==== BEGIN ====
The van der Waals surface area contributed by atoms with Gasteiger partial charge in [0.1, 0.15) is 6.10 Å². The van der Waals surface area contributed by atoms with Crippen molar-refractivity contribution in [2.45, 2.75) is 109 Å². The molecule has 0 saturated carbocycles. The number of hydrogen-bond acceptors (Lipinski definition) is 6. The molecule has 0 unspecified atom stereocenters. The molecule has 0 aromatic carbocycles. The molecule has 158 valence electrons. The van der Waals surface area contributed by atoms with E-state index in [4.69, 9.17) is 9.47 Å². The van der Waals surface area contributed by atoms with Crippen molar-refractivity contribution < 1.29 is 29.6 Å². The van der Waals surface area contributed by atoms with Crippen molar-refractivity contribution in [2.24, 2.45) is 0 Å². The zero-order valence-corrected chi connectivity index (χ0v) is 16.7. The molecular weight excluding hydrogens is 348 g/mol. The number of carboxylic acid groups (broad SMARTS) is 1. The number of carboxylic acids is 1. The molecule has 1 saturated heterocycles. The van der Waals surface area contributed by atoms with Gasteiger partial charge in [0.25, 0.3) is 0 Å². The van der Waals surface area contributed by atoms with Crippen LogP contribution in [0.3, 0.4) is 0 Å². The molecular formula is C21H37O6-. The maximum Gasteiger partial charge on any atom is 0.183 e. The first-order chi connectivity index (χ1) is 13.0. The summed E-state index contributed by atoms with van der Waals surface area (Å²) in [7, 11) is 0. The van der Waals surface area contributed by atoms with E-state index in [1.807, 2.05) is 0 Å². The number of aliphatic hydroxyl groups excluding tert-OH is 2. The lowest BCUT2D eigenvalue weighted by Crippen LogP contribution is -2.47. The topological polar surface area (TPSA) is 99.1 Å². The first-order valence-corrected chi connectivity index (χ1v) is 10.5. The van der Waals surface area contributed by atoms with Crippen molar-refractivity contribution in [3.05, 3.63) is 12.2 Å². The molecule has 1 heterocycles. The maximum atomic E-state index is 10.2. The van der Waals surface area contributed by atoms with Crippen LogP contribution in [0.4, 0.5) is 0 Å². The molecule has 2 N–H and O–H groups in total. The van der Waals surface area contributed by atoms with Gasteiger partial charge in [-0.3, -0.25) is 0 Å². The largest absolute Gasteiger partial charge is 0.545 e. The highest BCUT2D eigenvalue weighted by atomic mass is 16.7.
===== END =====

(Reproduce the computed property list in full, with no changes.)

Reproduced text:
The van der Waals surface area contributed by atoms with Gasteiger partial charge in [0.1, 0.15) is 6.10 Å². The van der Waals surface area contributed by atoms with Crippen molar-refractivity contribution in [2.45, 2.75) is 109 Å². The molecule has 0 saturated carbocycles. The number of hydrogen-bond acceptors (Lipinski definition) is 6. The molecule has 0 unspecified atom stereocenters. The molecule has 0 aromatic carbocycles. The molecule has 158 valence electrons. The van der Waals surface area contributed by atoms with E-state index in [4.69, 9.17) is 9.47 Å². The van der Waals surface area contributed by atoms with Crippen molar-refractivity contribution < 1.29 is 29.6 Å². The van der Waals surface area contributed by atoms with Crippen molar-refractivity contribution in [2.24, 2.45) is 0 Å². The zero-order valence-corrected chi connectivity index (χ0v) is 16.7. The molecular weight excluding hydrogens is 348 g/mol. The number of carboxylic acid groups (broad SMARTS) is 1. The number of carboxylic acids is 1. The molecule has 1 saturated heterocycles. The van der Waals surface area contributed by atoms with Gasteiger partial charge in [0.25, 0.3) is 0 Å². The van der Waals surface area contributed by atoms with Crippen LogP contribution in [0.3, 0.4) is 0 Å². The molecular formula is C21H37O6-. The maximum Gasteiger partial charge on any atom is 0.183 e. The first-order chi connectivity index (χ1) is 13.0. The summed E-state index contributed by atoms with van der Waals surface area (Å²) in [7, 11) is 0. The van der Waals surface area contributed by atoms with E-state index in [1.807, 2.05) is 0 Å². The number of aliphatic hydroxyl groups excluding tert-OH is 2. The lowest BCUT2D eigenvalue weighted by Crippen LogP contribution is -2.47. The topological polar surface area (TPSA) is 99.1 Å². The first-order valence-corrected chi connectivity index (χ1v) is 10.5. The van der Waals surface area contributed by atoms with Crippen molar-refractivity contribution in [3.05, 3.63) is 12.2 Å². The molecule has 1 heterocycles. The maximum atomic E-state index is 10.2. The van der Waals surface area contributed by atoms with Crippen LogP contribution in [0.4, 0.5) is 0 Å². The molecule has 2 N–H and O–H groups in total. The van der Waals surface area contributed by atoms with Gasteiger partial charge in [-0.3, -0.25) is 0 Å². The largest absolute Gasteiger partial charge is 0.545 e. The highest BCUT2D eigenvalue weighted by atomic mass is 16.7.